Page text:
LONDON // Three Pakistan cricket stars were accused of betraying themselves, their country and their sport by accepting bribes as part of a massive betting scam, a court in London heard yesterday.
The former captain Salman Butt and bowlers Mohammad Asif and Mohammad Aamer have already been suspended from all cricket by the Dubai-based International Cricket Council for accepting money to bowl deliberate "no balls" in a Test match against England at Lord's in August last year.
Butt, 26, and Asif, 28, were in the dock at Southwark Crown Court in south London yesterday as prosecutor Aftab Jafferjee opened the case, which he said represented "rampant corruption" at the heart of international cricket.
Both players have pleaded not guilty to charges of conspiracy to cheat and accepting corrupt payments in return for arranging to bowl "no balls" at specific stages of the match.
Mr Jafferjee told the jury that the men had been paid by UK-based sports agent Mazhar Majeed, 36, who has been charged with the same offences.
Knowledge of the exact moments the "no balls" were to be delivered would allow gambling syndicates to make millions on the "spot betting" market in Asia.
The sums of money involved in such gambling were "simply breathtaking", the prosecutor added, with an estimated US$40 billion (Dh146bn) being wagered in one year on the Indian subcontinent alone.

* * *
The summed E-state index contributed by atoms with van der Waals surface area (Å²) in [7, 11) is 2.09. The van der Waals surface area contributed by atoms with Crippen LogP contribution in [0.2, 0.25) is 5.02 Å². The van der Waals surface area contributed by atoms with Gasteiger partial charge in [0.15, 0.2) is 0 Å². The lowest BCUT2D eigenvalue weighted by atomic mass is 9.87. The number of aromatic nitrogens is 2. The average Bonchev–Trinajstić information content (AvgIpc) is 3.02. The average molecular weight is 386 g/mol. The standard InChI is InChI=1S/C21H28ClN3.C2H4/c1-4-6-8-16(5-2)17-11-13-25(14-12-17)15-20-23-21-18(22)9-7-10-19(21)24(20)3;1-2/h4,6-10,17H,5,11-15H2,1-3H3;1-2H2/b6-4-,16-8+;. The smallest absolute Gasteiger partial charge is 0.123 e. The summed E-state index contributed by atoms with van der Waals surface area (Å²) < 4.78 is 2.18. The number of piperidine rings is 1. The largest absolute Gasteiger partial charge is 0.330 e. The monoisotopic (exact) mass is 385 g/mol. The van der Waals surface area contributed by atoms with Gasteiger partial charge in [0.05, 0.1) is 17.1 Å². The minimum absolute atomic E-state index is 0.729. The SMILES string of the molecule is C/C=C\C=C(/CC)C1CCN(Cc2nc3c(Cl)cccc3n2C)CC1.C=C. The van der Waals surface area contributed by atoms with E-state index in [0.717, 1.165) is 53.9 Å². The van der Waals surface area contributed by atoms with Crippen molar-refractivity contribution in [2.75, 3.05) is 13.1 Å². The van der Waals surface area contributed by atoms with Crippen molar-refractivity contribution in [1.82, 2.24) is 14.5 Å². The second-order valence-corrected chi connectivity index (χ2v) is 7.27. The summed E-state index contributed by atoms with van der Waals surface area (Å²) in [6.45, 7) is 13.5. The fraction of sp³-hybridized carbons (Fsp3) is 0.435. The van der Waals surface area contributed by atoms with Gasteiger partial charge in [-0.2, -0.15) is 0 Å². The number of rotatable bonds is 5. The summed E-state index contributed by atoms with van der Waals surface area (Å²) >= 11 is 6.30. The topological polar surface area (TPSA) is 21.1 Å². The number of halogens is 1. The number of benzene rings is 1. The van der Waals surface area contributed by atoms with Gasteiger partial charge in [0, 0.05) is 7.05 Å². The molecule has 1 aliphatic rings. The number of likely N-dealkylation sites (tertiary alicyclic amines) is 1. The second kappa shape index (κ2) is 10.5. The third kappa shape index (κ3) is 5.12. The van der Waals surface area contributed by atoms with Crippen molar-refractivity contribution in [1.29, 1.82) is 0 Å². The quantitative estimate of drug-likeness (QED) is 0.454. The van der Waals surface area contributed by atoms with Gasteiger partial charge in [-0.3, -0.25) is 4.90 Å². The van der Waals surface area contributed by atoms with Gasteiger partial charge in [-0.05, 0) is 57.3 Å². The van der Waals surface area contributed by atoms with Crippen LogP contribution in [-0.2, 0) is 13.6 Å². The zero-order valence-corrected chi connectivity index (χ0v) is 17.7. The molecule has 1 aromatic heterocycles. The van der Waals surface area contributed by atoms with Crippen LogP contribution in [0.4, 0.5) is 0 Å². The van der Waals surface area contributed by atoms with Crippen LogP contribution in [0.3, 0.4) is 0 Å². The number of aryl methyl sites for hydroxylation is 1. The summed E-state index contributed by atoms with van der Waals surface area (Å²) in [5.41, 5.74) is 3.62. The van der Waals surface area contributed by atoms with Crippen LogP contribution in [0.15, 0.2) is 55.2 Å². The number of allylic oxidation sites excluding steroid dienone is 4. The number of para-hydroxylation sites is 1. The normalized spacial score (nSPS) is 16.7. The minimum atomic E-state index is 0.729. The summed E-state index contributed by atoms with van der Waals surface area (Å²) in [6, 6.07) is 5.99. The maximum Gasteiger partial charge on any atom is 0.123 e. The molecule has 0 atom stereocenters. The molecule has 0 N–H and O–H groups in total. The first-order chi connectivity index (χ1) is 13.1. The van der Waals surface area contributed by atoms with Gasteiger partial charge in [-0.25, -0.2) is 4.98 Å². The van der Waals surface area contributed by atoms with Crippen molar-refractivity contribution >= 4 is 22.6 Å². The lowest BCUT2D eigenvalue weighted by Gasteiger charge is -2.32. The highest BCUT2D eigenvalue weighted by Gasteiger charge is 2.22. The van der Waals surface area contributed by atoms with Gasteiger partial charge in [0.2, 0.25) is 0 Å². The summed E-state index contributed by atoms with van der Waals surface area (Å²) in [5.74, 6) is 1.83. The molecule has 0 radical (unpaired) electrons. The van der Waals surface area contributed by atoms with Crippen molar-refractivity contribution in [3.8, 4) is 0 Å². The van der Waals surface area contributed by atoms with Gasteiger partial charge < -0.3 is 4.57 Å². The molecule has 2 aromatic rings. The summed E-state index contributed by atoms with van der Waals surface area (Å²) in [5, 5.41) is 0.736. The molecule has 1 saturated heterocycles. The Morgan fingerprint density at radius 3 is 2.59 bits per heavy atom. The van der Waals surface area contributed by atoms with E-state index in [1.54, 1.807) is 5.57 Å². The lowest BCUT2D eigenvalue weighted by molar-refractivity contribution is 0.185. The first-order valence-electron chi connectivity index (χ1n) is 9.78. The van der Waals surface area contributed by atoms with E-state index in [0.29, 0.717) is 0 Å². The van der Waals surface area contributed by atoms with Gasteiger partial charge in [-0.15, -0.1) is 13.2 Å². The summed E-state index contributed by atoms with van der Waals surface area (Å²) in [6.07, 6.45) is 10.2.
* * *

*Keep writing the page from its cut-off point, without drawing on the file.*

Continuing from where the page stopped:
"Those involved in this plot lent themselves willingly and for financial gain, to fix not just the outcome of the match but, in particular, aspects within each match on a day-by-day basis, Mr Jafferjee said.
"There are, of course, vast amounts of money to be made in any betting activity if the results are known in advance, and all of that was at the expense of the integrity of the game."
Mr Jafferjee claimed that Mr Butt and Mr Majeed were central to organising the "spot fixing" scam but that the conspiracy could not have been carried out without the two fast bowlers, Mr Asif and Mr Aamer, who was 19 at the time.
"And by the time the last Test match at Lord's took place, each of them was well at it, the two bowlers being orchestrated by their captain and the captain's agent, Majeed, to bowl three 'no balls' at a pre-arranged point in the game," Mr Jafferjee said.
The prosecutor said that the scandal had only been exposed by an undercover investigation by the News of the World, the Sunday tabloid closed in the summer amid the furore over phone-hacking allegations.
"Were this investigation not to have been permitted, this activity of 'fixing' would almost certainly have continued, unabated, unaccountable, and beyond the reach of the law," Mr Jafferjee said.
He said that, after his arrest, Mr Butt had told police that it was just "a series of freakish occurrences" that the three no-balls had been delivered by Mr Asif and Mr Aamer at the precise moments when Mr Majeed had promised the News of the World reporter they would be.
The trial is expected to last up to five weeks.